Can a hospitalist be held liable for advising against admitting a patient to a hospital when he has no doctor-patient relationship and no direct contact with the patient? In Warren v. Dinter, 926 N.W.2d 370 (Minn. 2019), Susan Warren arrived at a health clinic with symptoms of abdominal pain, fever, and chills. A nurse practitioner (Simon) ordered tests and concluded that the patient had an infection that required hospitalization. Simon then called a local hospital to seek admission for the patient, and her call was randomly assigned to Dr. Richard Dinter, a hospitalist on call. Although the facts were disputed as to the nature of the conversation between Simon and Dr. Dinter, the Warren court accepted the nurse's account that Dr. Dinter decided that the patient did not need to be admitted to the hospital.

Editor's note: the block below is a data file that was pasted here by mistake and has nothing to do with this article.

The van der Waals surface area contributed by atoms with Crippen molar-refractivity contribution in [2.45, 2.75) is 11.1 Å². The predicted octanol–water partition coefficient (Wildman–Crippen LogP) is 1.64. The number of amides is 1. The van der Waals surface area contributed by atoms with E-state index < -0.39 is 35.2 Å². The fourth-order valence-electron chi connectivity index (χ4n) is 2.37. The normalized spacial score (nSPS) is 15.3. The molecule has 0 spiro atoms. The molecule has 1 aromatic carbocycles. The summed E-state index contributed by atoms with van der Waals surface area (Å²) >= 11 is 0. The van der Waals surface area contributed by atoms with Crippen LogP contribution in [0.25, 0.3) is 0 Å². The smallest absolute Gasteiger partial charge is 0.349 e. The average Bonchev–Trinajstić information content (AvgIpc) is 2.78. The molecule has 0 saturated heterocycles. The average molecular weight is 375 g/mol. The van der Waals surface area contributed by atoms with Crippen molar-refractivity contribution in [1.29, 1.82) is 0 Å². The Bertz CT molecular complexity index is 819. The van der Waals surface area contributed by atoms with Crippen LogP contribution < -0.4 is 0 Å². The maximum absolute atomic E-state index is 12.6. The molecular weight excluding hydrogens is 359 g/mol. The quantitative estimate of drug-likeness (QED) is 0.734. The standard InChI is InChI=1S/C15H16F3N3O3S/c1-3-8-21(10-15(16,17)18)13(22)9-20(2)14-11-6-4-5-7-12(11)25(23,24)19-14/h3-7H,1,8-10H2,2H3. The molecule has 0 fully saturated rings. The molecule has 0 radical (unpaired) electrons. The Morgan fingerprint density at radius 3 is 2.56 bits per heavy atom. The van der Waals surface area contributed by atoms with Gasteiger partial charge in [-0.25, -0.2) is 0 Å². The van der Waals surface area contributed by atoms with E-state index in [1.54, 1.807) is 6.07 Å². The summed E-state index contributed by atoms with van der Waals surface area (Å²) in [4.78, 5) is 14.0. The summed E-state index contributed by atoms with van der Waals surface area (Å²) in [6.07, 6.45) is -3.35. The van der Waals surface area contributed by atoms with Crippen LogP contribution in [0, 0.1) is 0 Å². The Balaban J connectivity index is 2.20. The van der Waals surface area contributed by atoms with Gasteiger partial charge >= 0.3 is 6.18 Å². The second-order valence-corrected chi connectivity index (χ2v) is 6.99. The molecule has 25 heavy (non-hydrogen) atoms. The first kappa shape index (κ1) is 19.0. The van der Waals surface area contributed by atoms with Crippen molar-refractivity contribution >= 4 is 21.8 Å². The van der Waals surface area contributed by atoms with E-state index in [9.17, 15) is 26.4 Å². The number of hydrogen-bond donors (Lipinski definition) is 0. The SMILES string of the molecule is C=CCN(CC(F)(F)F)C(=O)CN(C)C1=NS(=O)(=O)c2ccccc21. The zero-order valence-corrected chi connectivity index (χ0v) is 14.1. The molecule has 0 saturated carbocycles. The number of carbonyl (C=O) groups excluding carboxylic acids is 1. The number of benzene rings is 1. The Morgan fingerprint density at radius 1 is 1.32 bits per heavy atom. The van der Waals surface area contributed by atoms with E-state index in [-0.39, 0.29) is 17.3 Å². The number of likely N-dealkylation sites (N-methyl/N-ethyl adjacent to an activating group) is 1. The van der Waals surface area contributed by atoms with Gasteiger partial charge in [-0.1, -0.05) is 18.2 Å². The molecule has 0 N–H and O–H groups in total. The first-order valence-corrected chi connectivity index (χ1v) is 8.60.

Three days later, the patient died at home. Her son sued the doctor and the hospital, alleging negligence in caring for the patient, including advising the nurse that the patient did not require hospitalization. The lower courts ruled that there was no liability, concluding that the relationship between the nurse and the doctor was merely an informal conversation and did not create a doctor-patient relationship.Read More